Christians often have a hard time with the F-word in movies. They will sometimes accept violent shootings, stabbings, or riddling bullets (as long as they don’t show too much blood), but for some contradictory reason, they just think that the F-word is too harsh for their holy ears. Look, I’ll agree that sometimes it can become excessive, but I’m sorry, if I see a biker dude in a Christian movie saying “friggin” or “dang” or whatever other substitute cuss word for how they really talk, I do not believe the reality of the character and subsequently do not believe the storytellers understand human nature because they are afraid to face it like the Bible does. Their fear of accuracy is a reflection of a lack of faith, reminiscent of hagiographic biographies of saints. Just too good to be true. The book of Judges depicts far worse than Machine Gun Preacher ever does.

When Sam has quicky car sex with his wife in the car by the side of the road, we are saddened by the dehumanized crudity, and that is Biblical (Don’t worry, wives and girlfriends, they don’t show any skin). That is Biblical because it portrays exactly the kind of dehumanization that has destroyed Sam and destroyed his ability to find intimacy with his own loving wife. Every aspect of this man – love, sexuality, relationships, human concern — is spiritually damaged almost beyond repair. Why, that is almost as bad as the Bible’s detailed description of dehumanizing sexuality in Ezekiel 16 and 23  (Read my book for a whole lot more).

And of course, when we see a person whose lips have been cut off because they talked back to the terrorists, or when we see a child whose legs have been blown off by a mine, or a child forced to murder his own mother, we are repulsed because we cannot imagine such evil. But rather than being “sensitive” to family audiences or avoiding “excessive violence”, this movie does what is morally right: It shows the evil so our consciences will be convicted and we will act (I betya parents don’t let their children read Ezekiel 16 or 23 either). If we never saw the grotesque images of the skeletal myriads of Jewish victims of the Holocaust, we would not have the moral growth necessary to “never again” let it happen. If we do not see what is happening to the innocents in Sudan and around the world, we will remain ignorant and spiritually and morally immature, preferring political arguments in our safely removed lives to actual moral actions.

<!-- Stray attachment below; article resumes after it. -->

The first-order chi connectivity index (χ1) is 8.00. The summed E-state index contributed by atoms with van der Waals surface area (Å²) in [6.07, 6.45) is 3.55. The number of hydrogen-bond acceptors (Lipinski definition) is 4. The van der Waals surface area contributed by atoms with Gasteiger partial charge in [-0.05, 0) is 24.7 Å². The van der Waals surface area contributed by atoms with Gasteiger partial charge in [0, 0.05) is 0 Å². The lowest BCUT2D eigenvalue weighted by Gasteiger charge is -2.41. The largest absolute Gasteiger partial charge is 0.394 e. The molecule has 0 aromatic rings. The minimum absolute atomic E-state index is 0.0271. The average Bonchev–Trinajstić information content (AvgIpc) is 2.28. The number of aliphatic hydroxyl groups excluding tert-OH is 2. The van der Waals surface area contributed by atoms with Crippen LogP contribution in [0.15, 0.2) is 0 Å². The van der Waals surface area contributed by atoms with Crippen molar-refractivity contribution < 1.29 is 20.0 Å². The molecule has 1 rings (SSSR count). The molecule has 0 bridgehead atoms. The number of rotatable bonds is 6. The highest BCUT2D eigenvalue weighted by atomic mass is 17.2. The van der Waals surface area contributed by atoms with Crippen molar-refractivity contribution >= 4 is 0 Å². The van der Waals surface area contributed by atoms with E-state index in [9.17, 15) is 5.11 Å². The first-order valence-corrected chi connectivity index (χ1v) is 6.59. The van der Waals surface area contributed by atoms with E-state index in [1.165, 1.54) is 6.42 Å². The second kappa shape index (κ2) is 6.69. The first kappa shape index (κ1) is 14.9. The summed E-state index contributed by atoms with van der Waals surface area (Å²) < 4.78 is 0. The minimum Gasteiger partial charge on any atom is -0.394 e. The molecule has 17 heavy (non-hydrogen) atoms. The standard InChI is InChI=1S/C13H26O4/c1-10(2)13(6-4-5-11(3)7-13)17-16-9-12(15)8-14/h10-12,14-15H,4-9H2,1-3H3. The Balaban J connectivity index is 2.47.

I will conclude this analysis with a translation of a famous Tony Campolo charge that struck my heart and never left me years ago:

Rebel terrorists have murdered over 400,000 Sudanese, and enslaved over 40,000 children and many Christians just don’t give a shit. And the most tragic fact of all is that many Christians who just read that statement were more offended by my use of the word “shit” than by the fact that 400,000 Sudanese have been killed and 40,000 enslaved by terrorists.

God, forgive us of this sin.

Jesus, thank you for Machine Gun Preacher.

Brian Godawa is the screenwriter for the award-winning feature film, To End All Wars, starring Kiefer Sutherland and the newly released, Alleged, starring Brian Dennehy as Clarence Darrow and Fred Thompson and William Jennings Bryan. He previously adapted to film the best-selling supernatural thriller novel The Visitation by author Frank Peretti for Ralph Winter (X-Men, Wolverine). He has traveled around the United States teaching on movies, worldviews, and culture to colleges, churches and community groups. His book, Hollywood Worldviews: Watching Films with Wisdom and Discernment has been released in a revised edition from InterVarsity Press. Go to his website http://www.godawa.com to get free articles and watch videos of his work.